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19th Jun 2018

Save your applause and surprise, Evra. Just follow Aluko’s well-informed lead

Melissa Reddy

In roughly 30 seconds on Sunday morning, a window cracked open and a crucial panoramic on football punditry was provided…


In this vista, as ITV built up to its World Cup coverage of Costa Rica versus Serbia, you observed Eni Aluko, an England centurion that swapped Chelsea for Juventus this summer, being demonstrably more prepared than her male colleagues; former France captain Patrice Evra and ex-Sweden striker Henrik Larsson.

So far, so par for the course. Women in the industry know it is non-negotiable to, at the very least, work doubly hard in order to be invited to any table let alone the top one.

Aluko, who made history as the first female analyst on Match of the Day in 2014, before working both the 2016 European Championships and the Women’s Euros a year later, had already called it.

“There’s a tendency for some male pundits who have done it for years to rock up and take it for granted,” she said in a Guardian interview last month about covering the tournament in Russia.

“I can’t afford to do that so that’s why I have to geek out on all the stats and facts and make sure I am not seen as a token woman, but that I’m adding to the conversation.”

The accomplished forward has been informative, engaging and a punditry highlight thus far during the showpiece.

What happened over the weekend after Aluko’s detailed take on the strengths and struggles of Costa Rica was the antithesis of her excellent work.

It was, quite simply, pathetic.

“That’s very good,” remarked Larsson on the 31-year-old’s assessment, before Evra – his face layered with shock – repeated that finding and applauded.

Why were either of them surprised at her knowledge? Don’t need more than one guess here.

Why did either of them feel they needed to validate her analysis? Please keep your endorsement, it’s not essential – opportunities are for those under-represented in media.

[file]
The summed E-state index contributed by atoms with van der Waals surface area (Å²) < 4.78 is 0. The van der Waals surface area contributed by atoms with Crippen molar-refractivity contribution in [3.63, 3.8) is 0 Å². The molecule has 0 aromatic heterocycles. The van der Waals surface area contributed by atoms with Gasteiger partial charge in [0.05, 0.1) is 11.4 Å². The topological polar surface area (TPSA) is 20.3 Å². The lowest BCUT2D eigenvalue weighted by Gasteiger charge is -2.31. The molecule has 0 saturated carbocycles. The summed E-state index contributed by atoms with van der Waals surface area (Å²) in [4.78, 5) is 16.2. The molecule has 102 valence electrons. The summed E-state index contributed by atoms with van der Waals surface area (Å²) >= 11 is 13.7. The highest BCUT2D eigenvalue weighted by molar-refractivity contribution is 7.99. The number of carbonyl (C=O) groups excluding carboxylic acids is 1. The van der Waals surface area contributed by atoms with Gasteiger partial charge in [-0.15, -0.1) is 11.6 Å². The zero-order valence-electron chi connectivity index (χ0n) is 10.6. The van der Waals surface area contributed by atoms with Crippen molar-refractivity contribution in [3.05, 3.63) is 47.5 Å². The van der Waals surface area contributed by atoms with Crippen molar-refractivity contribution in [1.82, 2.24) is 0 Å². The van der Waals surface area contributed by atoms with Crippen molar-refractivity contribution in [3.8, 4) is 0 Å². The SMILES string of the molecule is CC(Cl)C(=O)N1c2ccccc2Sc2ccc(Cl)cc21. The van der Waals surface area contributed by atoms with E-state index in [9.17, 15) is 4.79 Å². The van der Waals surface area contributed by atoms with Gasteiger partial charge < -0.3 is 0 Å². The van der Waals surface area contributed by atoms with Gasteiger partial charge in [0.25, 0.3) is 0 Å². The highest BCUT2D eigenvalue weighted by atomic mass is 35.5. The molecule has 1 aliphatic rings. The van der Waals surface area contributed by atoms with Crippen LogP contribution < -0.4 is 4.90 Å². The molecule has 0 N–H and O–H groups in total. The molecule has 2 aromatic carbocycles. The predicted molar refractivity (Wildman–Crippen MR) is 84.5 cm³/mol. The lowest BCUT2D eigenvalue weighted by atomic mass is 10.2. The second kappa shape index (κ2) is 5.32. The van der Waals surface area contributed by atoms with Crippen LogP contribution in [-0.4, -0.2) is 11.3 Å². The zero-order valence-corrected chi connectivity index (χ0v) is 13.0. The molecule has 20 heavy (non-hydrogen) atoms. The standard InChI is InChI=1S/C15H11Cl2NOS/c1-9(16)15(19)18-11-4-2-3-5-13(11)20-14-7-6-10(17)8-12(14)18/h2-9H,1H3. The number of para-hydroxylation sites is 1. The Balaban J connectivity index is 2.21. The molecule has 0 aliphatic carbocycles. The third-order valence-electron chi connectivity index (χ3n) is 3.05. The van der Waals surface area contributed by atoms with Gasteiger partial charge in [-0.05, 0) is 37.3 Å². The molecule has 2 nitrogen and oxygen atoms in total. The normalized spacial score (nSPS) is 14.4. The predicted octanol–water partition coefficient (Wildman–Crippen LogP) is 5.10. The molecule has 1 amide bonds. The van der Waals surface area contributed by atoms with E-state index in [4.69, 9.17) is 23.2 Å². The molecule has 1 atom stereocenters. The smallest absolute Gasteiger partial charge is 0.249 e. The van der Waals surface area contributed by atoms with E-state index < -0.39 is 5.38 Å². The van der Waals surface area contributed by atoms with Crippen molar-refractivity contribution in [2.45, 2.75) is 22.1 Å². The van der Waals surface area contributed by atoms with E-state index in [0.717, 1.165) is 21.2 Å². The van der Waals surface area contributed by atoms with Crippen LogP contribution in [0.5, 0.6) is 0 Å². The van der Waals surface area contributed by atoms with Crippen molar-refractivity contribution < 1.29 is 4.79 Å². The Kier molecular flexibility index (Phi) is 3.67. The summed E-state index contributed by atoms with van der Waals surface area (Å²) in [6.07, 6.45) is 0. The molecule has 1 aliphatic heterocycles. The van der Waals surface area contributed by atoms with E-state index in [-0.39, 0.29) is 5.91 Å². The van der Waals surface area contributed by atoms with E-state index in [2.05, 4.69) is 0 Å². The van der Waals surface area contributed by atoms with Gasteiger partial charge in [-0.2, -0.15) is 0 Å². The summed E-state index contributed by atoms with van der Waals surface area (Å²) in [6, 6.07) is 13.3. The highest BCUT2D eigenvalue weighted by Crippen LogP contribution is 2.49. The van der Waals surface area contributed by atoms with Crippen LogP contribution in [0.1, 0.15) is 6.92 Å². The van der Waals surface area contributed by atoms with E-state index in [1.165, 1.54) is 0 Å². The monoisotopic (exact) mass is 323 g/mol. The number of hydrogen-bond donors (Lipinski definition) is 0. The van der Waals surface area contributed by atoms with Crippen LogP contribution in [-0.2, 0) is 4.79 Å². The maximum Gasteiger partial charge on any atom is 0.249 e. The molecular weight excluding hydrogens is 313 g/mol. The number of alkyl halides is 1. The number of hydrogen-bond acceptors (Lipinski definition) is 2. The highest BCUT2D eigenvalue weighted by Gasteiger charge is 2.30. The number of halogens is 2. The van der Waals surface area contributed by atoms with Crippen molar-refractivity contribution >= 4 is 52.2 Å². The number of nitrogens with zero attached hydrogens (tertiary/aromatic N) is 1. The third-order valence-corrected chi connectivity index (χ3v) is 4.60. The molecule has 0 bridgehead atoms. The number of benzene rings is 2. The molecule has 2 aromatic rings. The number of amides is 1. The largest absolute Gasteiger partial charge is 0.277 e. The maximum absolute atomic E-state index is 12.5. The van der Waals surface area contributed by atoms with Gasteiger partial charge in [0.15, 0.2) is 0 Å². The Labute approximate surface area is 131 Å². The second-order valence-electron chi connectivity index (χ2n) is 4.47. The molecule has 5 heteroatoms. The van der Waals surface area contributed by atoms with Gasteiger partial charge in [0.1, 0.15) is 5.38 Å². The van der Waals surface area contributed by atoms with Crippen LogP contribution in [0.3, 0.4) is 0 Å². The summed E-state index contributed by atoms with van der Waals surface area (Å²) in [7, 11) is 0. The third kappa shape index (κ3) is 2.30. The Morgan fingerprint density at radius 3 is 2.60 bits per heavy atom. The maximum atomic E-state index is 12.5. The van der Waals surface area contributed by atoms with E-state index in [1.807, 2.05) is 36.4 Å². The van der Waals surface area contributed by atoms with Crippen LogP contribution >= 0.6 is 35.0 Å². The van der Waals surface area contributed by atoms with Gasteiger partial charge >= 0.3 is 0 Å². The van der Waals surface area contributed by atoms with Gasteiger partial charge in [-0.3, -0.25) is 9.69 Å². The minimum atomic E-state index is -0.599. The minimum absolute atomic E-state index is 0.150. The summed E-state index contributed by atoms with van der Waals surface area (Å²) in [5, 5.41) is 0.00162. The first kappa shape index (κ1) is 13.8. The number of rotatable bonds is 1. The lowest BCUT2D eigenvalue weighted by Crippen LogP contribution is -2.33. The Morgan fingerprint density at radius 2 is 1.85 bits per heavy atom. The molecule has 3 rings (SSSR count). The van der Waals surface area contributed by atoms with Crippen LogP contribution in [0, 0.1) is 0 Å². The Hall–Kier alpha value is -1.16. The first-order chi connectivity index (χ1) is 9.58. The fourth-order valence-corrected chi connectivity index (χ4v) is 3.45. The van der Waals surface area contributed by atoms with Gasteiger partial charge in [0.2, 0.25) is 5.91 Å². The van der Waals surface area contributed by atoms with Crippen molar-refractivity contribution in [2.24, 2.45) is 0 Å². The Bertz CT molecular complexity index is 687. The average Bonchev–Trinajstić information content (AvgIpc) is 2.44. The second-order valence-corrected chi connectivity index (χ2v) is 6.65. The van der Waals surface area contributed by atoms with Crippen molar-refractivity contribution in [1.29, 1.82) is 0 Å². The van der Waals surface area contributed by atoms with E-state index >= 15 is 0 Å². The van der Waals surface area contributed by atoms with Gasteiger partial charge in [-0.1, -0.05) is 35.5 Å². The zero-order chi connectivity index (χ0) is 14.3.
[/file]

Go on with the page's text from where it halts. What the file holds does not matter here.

Would they have offered the same reaction to Slaven Bilic or Gary Neville? Thought not.

Why were neither of them as prepared and well-researched as Aluko? Why would they need to be when, as the status quo stands, they’d continue to be hired regardless?

Whether Larsson and Evra intended to be or not, they were hugely patronising. And carried on as such after her praise of Serbia’s Sergej Milinkovic-Savic.

Evra clapped again with esteemed host Jacqui Oatley asking, “Are you going to sit here applauding Eni’s punditry all day?”

The left-back replied: “This is just amazing. I think we should leave, Henrik, because she knows about more football than us! I’m really impressed, you know.”

There are those who theorise that Evra saying Aluko is more knowledgeable than him and Larsson is a win. A victory for who? When did they become the gold standard? Why should she be glad that he thinks she’s better than them?

Aluko is very good – not because Evra and Larsson determine her to be, but because she has ensured she is.

The sport and entertainment solicitor is grateful for the chance to be an analyst during the World Cup and has rightly poured herself into the job, unlike those who give off the sense that we should feel indebted to hear their often uninformed views while they collect blockbuster fees.

When you tune in as a viewer, you crave enlightenment from those paid to supply it. A variety of well-informed voices is always welcome. Frank Lampard delivers, Alex Scott delivers, Rio Ferdinand delivers, Bilic delivers, Neville delivers, Aluko delivers…

Surely, this simple yet significant factor should be the basis on which pundits are hired?

Forget gender, forget names, and forget anyone whose default mode is set to ‘in my day’.

When that happens, now that would be worth applauding.